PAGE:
CNBC cancels ‘The News with Shepard Smith’

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CNBC has canceled “The News with Shepard Smith” as part of what is says is an effort to refocus the network around business and financial news and what some say is a larger strategy of cost-cutting.

Anchor Shepard Smith, who joined the network after abruptly exiting Fox’s conservative commentary channel in 2019, will leave the network later in November 2022, according to a CNBC source.

He was being paid a reported $10 million a year and had a staff of over 20 to 25, many of whom will lose their jobs, though the network will help those affected find other roles within NBC News Group where possible.

“The News” delivered mixed results for CNBC. Overall viewership was never massively high, but CNBC’s own report on the cancellation noted that the show had “the wealthiest audience of any primetime cable news program over the last two years.” The network also pointed out that October 2022 was the show’s best month since April 2022.

The cancellation comes after K.C. Sullivan recently took over the network from Mark Hoffman in September 2022.

In a bit of irony, at the time “The News” was announced, Hoffman had indicated that the show would help the network feature a broader scope of news beyond just its financial and business programming.

Sullivan appears to be reversing course and doubling down on CNBC’s reputation around financial reporting.

Once “The News” ends, CNBC will air general markets coverage in the timeslot until a new live show launches in 2023. A title and anchors for that show have not been announced.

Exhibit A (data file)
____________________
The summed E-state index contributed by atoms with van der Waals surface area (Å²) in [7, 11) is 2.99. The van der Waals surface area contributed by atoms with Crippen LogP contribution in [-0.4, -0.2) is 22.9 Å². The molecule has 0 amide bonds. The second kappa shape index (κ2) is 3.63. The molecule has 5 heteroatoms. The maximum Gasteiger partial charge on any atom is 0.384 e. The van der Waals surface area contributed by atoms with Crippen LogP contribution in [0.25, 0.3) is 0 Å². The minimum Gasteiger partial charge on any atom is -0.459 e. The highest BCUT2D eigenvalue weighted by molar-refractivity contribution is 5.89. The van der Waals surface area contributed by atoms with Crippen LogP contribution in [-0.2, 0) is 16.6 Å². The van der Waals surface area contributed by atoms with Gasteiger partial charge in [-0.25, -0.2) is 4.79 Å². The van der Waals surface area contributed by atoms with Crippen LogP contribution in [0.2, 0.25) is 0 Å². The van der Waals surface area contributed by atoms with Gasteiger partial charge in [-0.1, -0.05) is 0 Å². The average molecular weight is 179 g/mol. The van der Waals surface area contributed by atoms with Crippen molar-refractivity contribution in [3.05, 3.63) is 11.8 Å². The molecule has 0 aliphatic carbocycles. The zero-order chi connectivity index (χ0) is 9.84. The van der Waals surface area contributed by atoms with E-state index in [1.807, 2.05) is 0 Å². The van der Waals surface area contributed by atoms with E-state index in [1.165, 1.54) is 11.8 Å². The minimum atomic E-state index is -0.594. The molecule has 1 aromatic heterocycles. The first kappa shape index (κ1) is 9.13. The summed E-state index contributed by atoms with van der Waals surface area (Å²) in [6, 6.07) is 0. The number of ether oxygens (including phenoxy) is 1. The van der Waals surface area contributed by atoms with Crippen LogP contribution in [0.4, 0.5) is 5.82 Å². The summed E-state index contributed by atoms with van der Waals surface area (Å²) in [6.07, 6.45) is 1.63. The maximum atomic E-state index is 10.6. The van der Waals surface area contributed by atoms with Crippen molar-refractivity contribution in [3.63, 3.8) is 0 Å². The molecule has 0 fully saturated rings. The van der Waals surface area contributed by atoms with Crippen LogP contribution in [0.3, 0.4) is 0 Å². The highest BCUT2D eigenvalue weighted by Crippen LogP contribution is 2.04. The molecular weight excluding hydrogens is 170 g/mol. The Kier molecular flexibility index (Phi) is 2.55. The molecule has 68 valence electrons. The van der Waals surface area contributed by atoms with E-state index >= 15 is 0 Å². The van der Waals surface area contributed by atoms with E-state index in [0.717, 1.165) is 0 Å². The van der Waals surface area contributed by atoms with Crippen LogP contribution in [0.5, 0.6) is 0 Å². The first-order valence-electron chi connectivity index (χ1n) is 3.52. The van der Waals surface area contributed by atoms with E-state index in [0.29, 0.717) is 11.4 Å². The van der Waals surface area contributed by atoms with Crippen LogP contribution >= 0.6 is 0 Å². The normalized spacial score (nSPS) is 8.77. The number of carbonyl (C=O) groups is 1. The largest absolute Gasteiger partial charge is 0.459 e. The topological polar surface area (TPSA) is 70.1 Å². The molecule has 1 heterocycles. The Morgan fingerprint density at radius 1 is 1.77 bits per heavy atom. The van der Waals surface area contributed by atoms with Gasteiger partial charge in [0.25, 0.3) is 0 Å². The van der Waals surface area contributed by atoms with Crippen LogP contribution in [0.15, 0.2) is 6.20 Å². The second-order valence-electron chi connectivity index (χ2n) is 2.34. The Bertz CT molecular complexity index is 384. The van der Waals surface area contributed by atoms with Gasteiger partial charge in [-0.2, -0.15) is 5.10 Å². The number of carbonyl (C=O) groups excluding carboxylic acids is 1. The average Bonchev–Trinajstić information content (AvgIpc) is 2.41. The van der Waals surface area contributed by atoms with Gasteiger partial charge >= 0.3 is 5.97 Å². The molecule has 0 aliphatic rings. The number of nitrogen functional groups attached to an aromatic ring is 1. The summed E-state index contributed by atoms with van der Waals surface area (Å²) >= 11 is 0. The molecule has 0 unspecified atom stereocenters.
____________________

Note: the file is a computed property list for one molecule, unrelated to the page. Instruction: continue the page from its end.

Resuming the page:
This is the second iteration of a program by the same name and similar format that CNBC aired. It carried the Brian Williams-helmed version starting in 2002. It ended in May 2004, just a few months after John Seigenthaler took over the broadcast.

Smith’s departure from Fox happened in the middle of a lucrative contract extension he had signed. At first he was silent on his departure, but in 2021 he was quoted as saying “When people begin with a false premise and lead people astray, that’s injurious to society and it’s the antithesis of what we should be doing: Those of us who are so honored and grateful to have a platform of public influence have to use it for the public good.”

NBCUniversal, meanwhile, is said to be preparing for additional cost-cutting measures, a common trend among media companies as they face increased costs, less ad revenue once the election is over and heavy investments in streaming and digital platforms.

Broader signs of potential trouble ahead for the economy are also making executives nervous and under pressure to continue delivering value for shareholders.

It’s not clear if the cuts would be as significant as the “NBC 2.0” plan the network rolled out in the mid-2000s, which saw it part company with high profile talent and numerous other staffers at different levels to save money and reshape its workforce.

Since then, NBC News in particular has faced growing pressure from workers over working conditions and pay, including a successful bid to unionize the digital division. Most recently, the union sparred with leadership over plans to return staffers to the office environment following months of working remotely due to the COVID-19 pandemic.